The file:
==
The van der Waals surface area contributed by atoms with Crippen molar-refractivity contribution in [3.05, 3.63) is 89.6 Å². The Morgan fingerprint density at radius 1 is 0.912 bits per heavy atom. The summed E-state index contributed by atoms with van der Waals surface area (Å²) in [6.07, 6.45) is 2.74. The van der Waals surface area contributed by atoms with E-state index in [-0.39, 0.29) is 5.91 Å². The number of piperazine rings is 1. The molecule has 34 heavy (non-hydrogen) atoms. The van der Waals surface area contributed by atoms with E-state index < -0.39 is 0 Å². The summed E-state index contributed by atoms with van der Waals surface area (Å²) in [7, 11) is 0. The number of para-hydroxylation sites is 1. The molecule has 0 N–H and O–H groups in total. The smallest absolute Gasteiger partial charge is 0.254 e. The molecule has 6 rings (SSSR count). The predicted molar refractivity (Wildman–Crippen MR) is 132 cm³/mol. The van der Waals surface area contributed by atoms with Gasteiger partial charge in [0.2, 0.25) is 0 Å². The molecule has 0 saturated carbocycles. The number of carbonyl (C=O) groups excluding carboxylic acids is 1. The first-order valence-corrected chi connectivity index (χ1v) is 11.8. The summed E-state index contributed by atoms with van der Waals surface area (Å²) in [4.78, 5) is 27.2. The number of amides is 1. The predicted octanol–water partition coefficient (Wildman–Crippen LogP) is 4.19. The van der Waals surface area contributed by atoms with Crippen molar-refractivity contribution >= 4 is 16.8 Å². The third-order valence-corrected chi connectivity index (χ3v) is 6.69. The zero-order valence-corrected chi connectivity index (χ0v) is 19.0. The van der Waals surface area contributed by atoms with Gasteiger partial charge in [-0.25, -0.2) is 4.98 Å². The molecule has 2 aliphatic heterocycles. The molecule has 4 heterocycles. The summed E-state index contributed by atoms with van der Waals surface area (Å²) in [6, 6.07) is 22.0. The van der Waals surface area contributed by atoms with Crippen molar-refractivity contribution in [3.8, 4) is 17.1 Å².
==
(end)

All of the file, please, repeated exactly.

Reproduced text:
The van der Waals surface area contributed by atoms with Crippen molar-refractivity contribution in [3.05, 3.63) is 89.6 Å². The Morgan fingerprint density at radius 1 is 0.912 bits per heavy atom. The summed E-state index contributed by atoms with van der Waals surface area (Å²) in [6.07, 6.45) is 2.74. The van der Waals surface area contributed by atoms with E-state index in [-0.39, 0.29) is 5.91 Å². The number of piperazine rings is 1. The molecule has 34 heavy (non-hydrogen) atoms. The van der Waals surface area contributed by atoms with E-state index < -0.39 is 0 Å². The summed E-state index contributed by atoms with van der Waals surface area (Å²) in [7, 11) is 0. The number of para-hydroxylation sites is 1. The molecule has 0 N–H and O–H groups in total. The smallest absolute Gasteiger partial charge is 0.254 e. The molecule has 6 rings (SSSR count). The predicted molar refractivity (Wildman–Crippen MR) is 132 cm³/mol. The van der Waals surface area contributed by atoms with Gasteiger partial charge in [0.2, 0.25) is 0 Å². The molecule has 0 saturated carbocycles. The number of carbonyl (C=O) groups excluding carboxylic acids is 1. The first-order valence-corrected chi connectivity index (χ1v) is 11.8. The summed E-state index contributed by atoms with van der Waals surface area (Å²) in [4.78, 5) is 27.2. The number of amides is 1. The predicted octanol–water partition coefficient (Wildman–Crippen LogP) is 4.19. The van der Waals surface area contributed by atoms with Crippen molar-refractivity contribution >= 4 is 16.8 Å². The third-order valence-corrected chi connectivity index (χ3v) is 6.69. The zero-order valence-corrected chi connectivity index (χ0v) is 19.0. The van der Waals surface area contributed by atoms with Gasteiger partial charge in [-0.25, -0.2) is 4.98 Å². The molecule has 2 aliphatic heterocycles. The molecule has 4 heterocycles. The summed E-state index contributed by atoms with van der Waals surface area (Å²) in [6, 6.07) is 22.0. The van der Waals surface area contributed by atoms with Crippen molar-refractivity contribution in [3.8, 4) is 17.1 Å².